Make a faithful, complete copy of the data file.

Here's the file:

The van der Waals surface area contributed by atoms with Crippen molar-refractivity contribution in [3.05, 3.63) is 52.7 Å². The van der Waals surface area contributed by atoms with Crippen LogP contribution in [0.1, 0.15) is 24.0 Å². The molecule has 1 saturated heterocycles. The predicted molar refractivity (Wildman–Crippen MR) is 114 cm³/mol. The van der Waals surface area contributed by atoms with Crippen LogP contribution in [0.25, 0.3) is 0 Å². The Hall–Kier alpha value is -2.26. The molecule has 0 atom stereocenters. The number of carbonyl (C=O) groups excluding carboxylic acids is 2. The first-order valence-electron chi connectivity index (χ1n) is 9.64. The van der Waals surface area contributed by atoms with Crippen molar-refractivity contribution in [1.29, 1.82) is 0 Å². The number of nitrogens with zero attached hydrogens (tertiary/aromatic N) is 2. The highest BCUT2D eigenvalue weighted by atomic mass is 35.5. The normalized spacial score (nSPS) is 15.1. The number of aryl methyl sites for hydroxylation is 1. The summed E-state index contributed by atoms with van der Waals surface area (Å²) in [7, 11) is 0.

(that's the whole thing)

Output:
The van der Waals surface area contributed by atoms with Crippen molar-refractivity contribution in [3.05, 3.63) is 52.7 Å². The van der Waals surface area contributed by atoms with Crippen LogP contribution in [0.1, 0.15) is 24.0 Å². The molecule has 1 saturated heterocycles. The predicted molar refractivity (Wildman–Crippen MR) is 114 cm³/mol. The van der Waals surface area contributed by atoms with Crippen LogP contribution in [0.25, 0.3) is 0 Å². The Hall–Kier alpha value is -2.26. The molecule has 0 atom stereocenters. The number of carbonyl (C=O) groups excluding carboxylic acids is 2. The first-order valence-electron chi connectivity index (χ1n) is 9.64. The van der Waals surface area contributed by atoms with Crippen molar-refractivity contribution in [1.29, 1.82) is 0 Å². The number of nitrogens with zero attached hydrogens (tertiary/aromatic N) is 2. The highest BCUT2D eigenvalue weighted by atomic mass is 35.5. The normalized spacial score (nSPS) is 15.1. The number of aryl methyl sites for hydroxylation is 1. The summed E-state index contributed by atoms with van der Waals surface area (Å²) in [7, 11) is 0.